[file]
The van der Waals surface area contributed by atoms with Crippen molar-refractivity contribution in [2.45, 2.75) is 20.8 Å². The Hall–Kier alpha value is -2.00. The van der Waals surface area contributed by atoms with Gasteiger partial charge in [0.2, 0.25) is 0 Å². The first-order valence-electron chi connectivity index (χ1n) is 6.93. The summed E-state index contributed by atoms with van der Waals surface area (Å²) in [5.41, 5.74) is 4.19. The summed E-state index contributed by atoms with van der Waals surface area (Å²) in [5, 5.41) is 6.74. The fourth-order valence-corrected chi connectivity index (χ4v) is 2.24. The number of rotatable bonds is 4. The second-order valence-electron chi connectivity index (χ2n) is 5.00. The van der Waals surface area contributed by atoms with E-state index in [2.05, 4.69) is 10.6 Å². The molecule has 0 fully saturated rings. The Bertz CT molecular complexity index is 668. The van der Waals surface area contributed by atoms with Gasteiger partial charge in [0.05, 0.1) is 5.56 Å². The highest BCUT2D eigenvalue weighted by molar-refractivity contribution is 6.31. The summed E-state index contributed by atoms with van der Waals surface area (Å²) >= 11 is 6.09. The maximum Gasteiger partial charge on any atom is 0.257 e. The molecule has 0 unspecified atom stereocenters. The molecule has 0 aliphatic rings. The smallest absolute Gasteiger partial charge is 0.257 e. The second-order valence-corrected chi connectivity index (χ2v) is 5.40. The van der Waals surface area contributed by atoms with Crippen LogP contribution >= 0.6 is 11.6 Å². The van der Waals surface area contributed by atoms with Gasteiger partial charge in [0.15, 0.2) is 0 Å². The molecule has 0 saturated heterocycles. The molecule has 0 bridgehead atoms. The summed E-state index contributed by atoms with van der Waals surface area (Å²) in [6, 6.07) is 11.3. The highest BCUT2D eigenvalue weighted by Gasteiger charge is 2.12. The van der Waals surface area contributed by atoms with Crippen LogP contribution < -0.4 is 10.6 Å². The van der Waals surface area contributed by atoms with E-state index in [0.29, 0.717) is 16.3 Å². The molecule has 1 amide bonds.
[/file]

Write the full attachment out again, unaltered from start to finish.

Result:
The van der Waals surface area contributed by atoms with Crippen molar-refractivity contribution in [2.45, 2.75) is 20.8 Å². The Hall–Kier alpha value is -2.00. The van der Waals surface area contributed by atoms with Gasteiger partial charge in [0.2, 0.25) is 0 Å². The first-order valence-electron chi connectivity index (χ1n) is 6.93. The summed E-state index contributed by atoms with van der Waals surface area (Å²) in [5.41, 5.74) is 4.19. The summed E-state index contributed by atoms with van der Waals surface area (Å²) in [5, 5.41) is 6.74. The fourth-order valence-corrected chi connectivity index (χ4v) is 2.24. The number of rotatable bonds is 4. The second-order valence-electron chi connectivity index (χ2n) is 5.00. The van der Waals surface area contributed by atoms with E-state index in [2.05, 4.69) is 10.6 Å². The molecule has 0 fully saturated rings. The Bertz CT molecular complexity index is 668. The van der Waals surface area contributed by atoms with Gasteiger partial charge in [0.05, 0.1) is 5.56 Å². The highest BCUT2D eigenvalue weighted by molar-refractivity contribution is 6.31. The summed E-state index contributed by atoms with van der Waals surface area (Å²) >= 11 is 6.09. The maximum Gasteiger partial charge on any atom is 0.257 e. The molecule has 0 unspecified atom stereocenters. The molecule has 0 aliphatic rings. The smallest absolute Gasteiger partial charge is 0.257 e. The second-order valence-corrected chi connectivity index (χ2v) is 5.40. The van der Waals surface area contributed by atoms with Crippen LogP contribution >= 0.6 is 11.6 Å². The van der Waals surface area contributed by atoms with Gasteiger partial charge in [0.15, 0.2) is 0 Å². The molecule has 0 saturated heterocycles. The molecule has 0 bridgehead atoms. The summed E-state index contributed by atoms with van der Waals surface area (Å²) in [6, 6.07) is 11.3. The highest BCUT2D eigenvalue weighted by Gasteiger charge is 2.12. The van der Waals surface area contributed by atoms with Crippen LogP contribution < -0.4 is 10.6 Å². The van der Waals surface area contributed by atoms with E-state index in [0.29, 0.717) is 16.3 Å². The molecule has 1 amide bonds.